There was general recognition that the current system of health and social care is under financial pressure, that change is necessary, and that clear priorities need to be set. The need to shift the balance of care from the hospital setting to the local community was highlighted, along with the importance of better partnership working and a move towards patients, carers and different sectors as 'equal partners'. The wider role of personal responsibility also came up in this context. Some organisations welcomed an open and honest debate, involving the public as well as partners, on the difficult choices which prioritisation will require.

"We do appreciate that the facilities provided by a modern health service cannot be limitless, that there are many conflicting interests, and that demands, and therefore strains on the system will grow. Perhaps we cannot take the NHS for granted any more in the way we may have done in the past. Therefore we would like to suggest that the time may have come for a new charter of patients' rights and responsibilities, with a strong emphasis on the rights of those who are most vulnerable, and an equally strong emphasis on the responsibilities of those who are most able to exercise them."
Ullapool Medical Practice's Patient Participation group response

"There is overwhelming agreement, most recently emphasised by Audit Scotland, that while it remains one of the safest health services in the world, the NHS in Scotland is now facing unprecedented pressures. Doctors therefore welcome the decision by the Scottish Government, with cross-party agreement, to embark on an open and honest debate with the public about the future of the NHS in Scotland."
Scottish Joint (Medical) Consultative Committee response

Some of you suggested different approaches that could be taken to prioritise and deal with pressures, such as a human-rights based approach or the use of participatory budgeting to set health budgets.

"The right to health can help inform decision making, including about resources and priorities. We recognise that in the current environment this is challenging. But the difficult financial climate itself gives greater impetus to the need to redesign services and develop new approaches, on a fair, robust and legal basis."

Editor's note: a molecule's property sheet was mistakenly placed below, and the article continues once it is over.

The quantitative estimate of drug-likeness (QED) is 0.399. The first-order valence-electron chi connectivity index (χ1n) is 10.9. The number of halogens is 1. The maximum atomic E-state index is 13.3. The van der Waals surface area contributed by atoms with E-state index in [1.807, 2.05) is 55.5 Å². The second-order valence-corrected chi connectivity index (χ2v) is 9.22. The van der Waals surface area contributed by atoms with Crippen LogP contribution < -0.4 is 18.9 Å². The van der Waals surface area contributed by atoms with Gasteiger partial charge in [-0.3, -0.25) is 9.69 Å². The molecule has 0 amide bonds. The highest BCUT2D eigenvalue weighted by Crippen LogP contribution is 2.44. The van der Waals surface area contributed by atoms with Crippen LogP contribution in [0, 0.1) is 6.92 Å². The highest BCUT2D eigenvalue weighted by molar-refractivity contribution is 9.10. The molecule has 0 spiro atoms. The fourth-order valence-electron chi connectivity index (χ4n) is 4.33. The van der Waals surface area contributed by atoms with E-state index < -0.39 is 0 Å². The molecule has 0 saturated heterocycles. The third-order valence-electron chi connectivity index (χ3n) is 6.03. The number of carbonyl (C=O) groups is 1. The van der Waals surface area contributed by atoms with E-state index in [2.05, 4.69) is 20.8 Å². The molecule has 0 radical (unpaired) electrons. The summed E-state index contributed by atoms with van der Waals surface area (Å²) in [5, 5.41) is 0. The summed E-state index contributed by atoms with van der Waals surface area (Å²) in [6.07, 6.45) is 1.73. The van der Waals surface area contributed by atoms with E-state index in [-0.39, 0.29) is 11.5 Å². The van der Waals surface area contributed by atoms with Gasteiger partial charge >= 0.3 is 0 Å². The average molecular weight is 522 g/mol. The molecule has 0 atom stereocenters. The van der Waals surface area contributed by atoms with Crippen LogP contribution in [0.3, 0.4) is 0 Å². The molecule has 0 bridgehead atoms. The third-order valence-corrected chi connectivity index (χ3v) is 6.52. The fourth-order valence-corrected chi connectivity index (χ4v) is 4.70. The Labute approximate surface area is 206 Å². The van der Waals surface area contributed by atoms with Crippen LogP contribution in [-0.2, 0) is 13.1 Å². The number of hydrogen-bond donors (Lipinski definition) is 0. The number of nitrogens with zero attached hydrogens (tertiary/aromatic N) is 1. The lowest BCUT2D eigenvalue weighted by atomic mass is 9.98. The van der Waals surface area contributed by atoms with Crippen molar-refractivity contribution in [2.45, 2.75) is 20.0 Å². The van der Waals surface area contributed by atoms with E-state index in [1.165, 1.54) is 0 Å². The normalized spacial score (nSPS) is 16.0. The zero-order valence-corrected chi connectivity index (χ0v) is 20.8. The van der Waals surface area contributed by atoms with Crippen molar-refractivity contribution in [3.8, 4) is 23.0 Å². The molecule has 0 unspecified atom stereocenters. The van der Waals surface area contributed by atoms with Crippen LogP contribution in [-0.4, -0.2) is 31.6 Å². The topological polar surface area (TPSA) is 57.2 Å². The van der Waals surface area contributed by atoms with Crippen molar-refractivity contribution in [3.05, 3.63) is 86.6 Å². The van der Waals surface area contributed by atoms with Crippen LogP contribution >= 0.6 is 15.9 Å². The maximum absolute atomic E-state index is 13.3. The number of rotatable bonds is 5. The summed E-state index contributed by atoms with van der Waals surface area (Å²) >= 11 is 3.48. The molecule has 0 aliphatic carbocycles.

Scottish National Action Plan for Human Rights (SNAP), Health and Social Care Action Group response

"If it's not broke, don't fix it!"
Coalition of Carers in Scotland, national event

"I think we should spend less time and money on developing better systems and services in localised areas and look more at what is being done elsewhere, with a view to speedier adoption of proven good practice."
Individual response, NHS Tayside Public Partner

Throughout the Conversation we heard examples of good practice and innovative ways of working. You would like to hear more about these through good news stories in the media, and for services to get better at sharing their learning. You told us that 'new isn't always better' and that you would prefer that projects shown to work well were rolled out nationally. Some people suggested we should also be learning about what worked in other countries, like the Nuka approach from Alaska and the Buurtzorg approach from the Netherlands.

You recognised the important role the third sector plays in delivering projects across Scotland. This was particularly true at the Alliance events, which included many representatives and volunteers from third sector services as well as people who had benefited from them. There was support for a more sustainable approach to funding of third sector services. Short-term funding cycles were seen as a barrier to creating a healthier Scotland. Some feedback highlighted the disproportionate impact of service cuts on physical and mental health in vulnerable groups.

"There is a feeling that short-term funding for projects is damaging in that it allows good practice to fall by the wayside, and that long-term sustainable funding could provide more certainty and thus better outcomes for the service, staff and the community."
Alliance event, Stirling

"More funding for third sector organisations could mean continuous support to communities, which in turn would take pressure off the health and social care sector."
Alliance event, Paisley


  • Around 380,000 people work within Scotland's health or social care services. This includes doctors, nurses, midwives, pharmacists, ambulance staff, social workers, carers, dentists, allied health professionals and support services. 160,000 of those are employed directly by the NHS and 200,000 are part of the Scottish social service workforce.
  • Participatory budgeting is a tool for community engagement. More information on participatory budgeting activity and initiatives across Scotland can be found at


Email: Ricky Vernall